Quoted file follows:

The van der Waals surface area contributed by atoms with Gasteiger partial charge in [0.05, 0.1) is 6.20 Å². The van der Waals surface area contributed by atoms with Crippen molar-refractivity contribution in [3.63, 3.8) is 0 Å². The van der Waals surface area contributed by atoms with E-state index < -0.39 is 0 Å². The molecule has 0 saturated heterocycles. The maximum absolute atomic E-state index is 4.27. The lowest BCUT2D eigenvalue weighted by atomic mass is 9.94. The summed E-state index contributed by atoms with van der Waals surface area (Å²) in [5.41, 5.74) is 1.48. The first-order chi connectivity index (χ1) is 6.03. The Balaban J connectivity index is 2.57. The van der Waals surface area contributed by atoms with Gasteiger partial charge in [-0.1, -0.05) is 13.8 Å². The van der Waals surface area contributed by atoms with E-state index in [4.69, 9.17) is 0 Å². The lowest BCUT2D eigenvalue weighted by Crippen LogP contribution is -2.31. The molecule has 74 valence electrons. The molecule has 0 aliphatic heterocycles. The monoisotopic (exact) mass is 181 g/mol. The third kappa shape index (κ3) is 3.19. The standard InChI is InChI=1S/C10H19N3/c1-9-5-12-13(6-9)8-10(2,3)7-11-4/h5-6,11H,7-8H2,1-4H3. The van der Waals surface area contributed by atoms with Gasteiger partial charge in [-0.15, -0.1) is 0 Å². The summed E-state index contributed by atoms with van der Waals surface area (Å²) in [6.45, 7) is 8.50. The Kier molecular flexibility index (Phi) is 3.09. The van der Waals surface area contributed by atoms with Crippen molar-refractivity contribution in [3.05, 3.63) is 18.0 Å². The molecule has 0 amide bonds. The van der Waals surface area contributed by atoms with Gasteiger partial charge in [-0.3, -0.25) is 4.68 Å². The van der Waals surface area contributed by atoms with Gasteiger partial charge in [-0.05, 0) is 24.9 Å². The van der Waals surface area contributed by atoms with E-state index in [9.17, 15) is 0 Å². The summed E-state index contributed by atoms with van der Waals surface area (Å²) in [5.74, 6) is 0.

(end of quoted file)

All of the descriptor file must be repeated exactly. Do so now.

The van der Waals surface area contributed by atoms with Gasteiger partial charge in [0.05, 0.1) is 6.20 Å². The van der Waals surface area contributed by atoms with Crippen molar-refractivity contribution in [3.63, 3.8) is 0 Å². The van der Waals surface area contributed by atoms with E-state index < -0.39 is 0 Å². The molecule has 0 saturated heterocycles. The maximum absolute atomic E-state index is 4.27. The lowest BCUT2D eigenvalue weighted by atomic mass is 9.94. The summed E-state index contributed by atoms with van der Waals surface area (Å²) in [5.41, 5.74) is 1.48. The first-order chi connectivity index (χ1) is 6.03. The Balaban J connectivity index is 2.57. The van der Waals surface area contributed by atoms with Gasteiger partial charge in [-0.1, -0.05) is 13.8 Å². The van der Waals surface area contributed by atoms with E-state index in [4.69, 9.17) is 0 Å². The lowest BCUT2D eigenvalue weighted by Crippen LogP contribution is -2.31. The molecule has 74 valence electrons. The molecule has 0 aliphatic heterocycles. The monoisotopic (exact) mass is 181 g/mol. The third kappa shape index (κ3) is 3.19. The standard InChI is InChI=1S/C10H19N3/c1-9-5-12-13(6-9)8-10(2,3)7-11-4/h5-6,11H,7-8H2,1-4H3. The van der Waals surface area contributed by atoms with Gasteiger partial charge in [-0.15, -0.1) is 0 Å². The summed E-state index contributed by atoms with van der Waals surface area (Å²) in [6.45, 7) is 8.50. The Kier molecular flexibility index (Phi) is 3.09. The van der Waals surface area contributed by atoms with Crippen molar-refractivity contribution in [3.05, 3.63) is 18.0 Å². The molecule has 0 amide bonds. The van der Waals surface area contributed by atoms with Gasteiger partial charge in [-0.3, -0.25) is 4.68 Å². The van der Waals surface area contributed by atoms with Gasteiger partial charge in [-0.05, 0) is 24.9 Å². The van der Waals surface area contributed by atoms with E-state index in [9.17, 15) is 0 Å². The summed E-state index contributed by atoms with van der Waals surface area (Å²) in [5.74, 6) is 0.